Different states of matter

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“ States Of Matter ” Prepared By : Deepti Jain

Matter: 

Matter Matter is a general term for the substance of which all physical objects consist. Typically, matter includes atoms and other particles which have mass. A common way of defining matter is as anything that has mass and occupies volume. In practice however there is no single correct scientific meaning of "matter," as different fields use the term in different and sometimes incompatible ways. Matter is commonly said to exist in four states : solid, liquid, gas and plasma. However, advances in experimental techniques have realized other phases, previously only theoretical constructs, such as Bose–Einstein condensates and fermionic condensates.

States Of Matter: 

States Of Matter States of matter are the distinct forms that different phases of matter take on. Solid, liquid and gas are the most common states of matter on Earth. However, much of the baryonic matter of universe is in the form of hot plasma, both as rarefied interstellar medium and as dense stars States of matter are also distinguished by pressure and temperature conditions, transitioning to other phases as these conditions change to favor their existence; for example, solid transitions to liquid with an increase in temperature. Each state of matter is also known as a phase.

Different States of Matter : 

Different States of Matter Solid Liquid Gas Plasma Bose- Einstein condensates

Solid: 

Solid Solid is one of the major states of matter. It is characterized by structural rigidity and resistance to changes of shape or volume. Unlike a liquid, a solid object does not flow to take on the shape of its container, nor does it expand to fill the entire volume available to it like a gas does. Solids can be made up of many things. They can have pure elements or a variety of compounds inside. When you get more than one type of compound in a solid it is called a mixture. Mos rocks are mixtures of many different compounds. Concrete is a good example of a manmade mixture.

Liquid: 

Liquid Liquid is one of the three classical states of matter. Like a gas, a liquid is able to flow and take the shape of a container. Some liquids resist compression, while others can be compressed. Unlike a gas, a liquid does not disperse to fill every space of a container, and maintains a fairly constant density. A distinctive property of the liquid state is surface tension, leading to wetting phenomena. Liquid is one of the three primary states of matter, with the others being solid and gas. A liquid is a fluid. Unlike a solid, the molecules in a liquid have a much greater freedom to move.

Gas: 

Gas Gas phase particles move around freely in the absence of an applied electric field. Gas is one of the three classical states of matter. Near absolute zero, a substance exists as a solid. As heat is added to this substance it melts into a liquid at its melting point, boils into a gas at its boiling point, and if heated high enough would enter a plasma state in which the electrons are so energized that they leave their parent atoms from within the gas. A pure gas may be made up of individual atoms molecules made from one type of atom , or compound molecules made from a variety of atoms.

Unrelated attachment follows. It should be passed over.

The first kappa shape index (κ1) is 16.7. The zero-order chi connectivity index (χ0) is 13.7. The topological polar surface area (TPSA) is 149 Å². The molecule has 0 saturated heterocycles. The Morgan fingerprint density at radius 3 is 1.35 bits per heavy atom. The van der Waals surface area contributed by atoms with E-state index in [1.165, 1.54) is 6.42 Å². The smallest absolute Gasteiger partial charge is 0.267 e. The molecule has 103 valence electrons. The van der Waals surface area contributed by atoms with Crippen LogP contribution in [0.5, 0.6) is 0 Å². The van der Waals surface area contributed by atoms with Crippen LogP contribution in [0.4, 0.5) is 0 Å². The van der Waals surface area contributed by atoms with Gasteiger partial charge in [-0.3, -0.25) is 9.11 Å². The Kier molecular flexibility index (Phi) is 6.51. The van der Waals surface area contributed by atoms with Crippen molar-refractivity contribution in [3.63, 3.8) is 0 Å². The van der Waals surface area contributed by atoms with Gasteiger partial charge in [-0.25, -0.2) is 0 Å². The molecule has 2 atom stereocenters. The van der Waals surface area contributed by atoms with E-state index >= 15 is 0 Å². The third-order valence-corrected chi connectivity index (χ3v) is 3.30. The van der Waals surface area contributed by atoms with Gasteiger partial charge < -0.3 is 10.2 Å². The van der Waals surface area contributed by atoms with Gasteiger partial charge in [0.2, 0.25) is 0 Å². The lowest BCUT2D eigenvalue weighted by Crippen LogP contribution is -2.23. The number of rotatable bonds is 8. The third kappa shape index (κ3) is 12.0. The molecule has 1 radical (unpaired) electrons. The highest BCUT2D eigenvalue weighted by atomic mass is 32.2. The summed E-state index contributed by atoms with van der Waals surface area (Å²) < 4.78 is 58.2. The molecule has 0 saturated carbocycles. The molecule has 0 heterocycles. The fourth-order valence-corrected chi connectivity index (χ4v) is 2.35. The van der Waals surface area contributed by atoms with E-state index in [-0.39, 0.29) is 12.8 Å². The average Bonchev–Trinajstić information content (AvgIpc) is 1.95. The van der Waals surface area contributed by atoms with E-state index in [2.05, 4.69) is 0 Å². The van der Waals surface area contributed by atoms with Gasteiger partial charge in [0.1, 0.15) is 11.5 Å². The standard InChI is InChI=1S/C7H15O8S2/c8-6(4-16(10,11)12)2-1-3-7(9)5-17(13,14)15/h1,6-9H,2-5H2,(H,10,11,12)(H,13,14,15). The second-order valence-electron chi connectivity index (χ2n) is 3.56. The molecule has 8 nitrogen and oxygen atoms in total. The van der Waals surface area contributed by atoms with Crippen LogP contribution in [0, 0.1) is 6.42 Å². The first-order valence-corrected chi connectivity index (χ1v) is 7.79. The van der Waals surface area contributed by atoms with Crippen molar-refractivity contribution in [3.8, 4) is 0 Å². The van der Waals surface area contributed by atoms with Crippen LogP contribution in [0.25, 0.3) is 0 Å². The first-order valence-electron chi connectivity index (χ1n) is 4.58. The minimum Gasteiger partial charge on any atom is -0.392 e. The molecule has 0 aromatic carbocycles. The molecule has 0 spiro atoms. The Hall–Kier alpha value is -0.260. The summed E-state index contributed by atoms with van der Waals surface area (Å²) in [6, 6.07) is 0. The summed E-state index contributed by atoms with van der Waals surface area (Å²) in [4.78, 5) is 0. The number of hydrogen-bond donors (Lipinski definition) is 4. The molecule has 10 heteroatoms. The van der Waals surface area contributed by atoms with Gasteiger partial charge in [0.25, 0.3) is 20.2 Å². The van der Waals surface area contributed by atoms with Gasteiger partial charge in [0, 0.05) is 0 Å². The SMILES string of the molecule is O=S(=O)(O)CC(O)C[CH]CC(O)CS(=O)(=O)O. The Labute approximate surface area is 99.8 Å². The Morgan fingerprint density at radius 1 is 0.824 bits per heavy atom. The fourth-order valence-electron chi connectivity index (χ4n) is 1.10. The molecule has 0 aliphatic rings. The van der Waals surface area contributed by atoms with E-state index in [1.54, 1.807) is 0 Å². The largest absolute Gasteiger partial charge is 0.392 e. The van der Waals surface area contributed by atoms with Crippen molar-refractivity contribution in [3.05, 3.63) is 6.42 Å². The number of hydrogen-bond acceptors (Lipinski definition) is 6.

Plasma : 

Plasma Plasma is a state of matter similar to gas in which a certain portion of the particles are ionized. The basic premise is that heating a gas dissociates its molecular bonds, rendering it into its constituent atoms. Further heating leads to ionization , turning it into a plasma: containing charged particles, positive ions and negative electrons. The presence of a non-negligible number of charge carriers makes the plasma electrically conductive so that it responds strongly to electromagnetic fields. Plasma, therefore, has properties quite unlike those of solids, liquids, or gases and is considered a distinct state of matter

Bose- Einstein condensates: 

A Bose–Einstein condensate (BEC) is a state of matter of a dilute gas of weakly interacting bosons confined in an external potential and cooled to temperatures very near absolute zero (0 K or −273.15 °C). Under such conditions, a large fraction of the bosons occupy the lowest quantum state of the external potential, at which point quantum effects become apparent on a macroscopic scale This state of matter was first predicted by Satyendra Nath Bose and Albert Einstein in 1924–25. The slowing of atoms by the use of cooling apparatus produces a singular quantum state known as a Bose condensate or Bose–Einstein condensate Bose- Einstein condensates

Properties of Solid: 

Properties of Solid Retains a fixed volume and shape. Rigid - particles locked into place. Not easily compressible. Little free space between particles. Does not flow easily . Rigid - particles cannot move/slide past one another.

Properties of Liquid: 

Properties of Liquid Assumes the shape of the part of the container which it occupies. Particles can move/slide past one another . Not easily compressible . Little free space between particles. Flows easily . Particles can move/slide past one another .

Properties of Gas: 

Properties of Gas Assumes the shape and volume of its container. Particles can move past one another . Compressible. Lots of free space between particles . Flows easily . Particles can move past one another .

Introversion of three states of matter : 

Introversion of three states of matter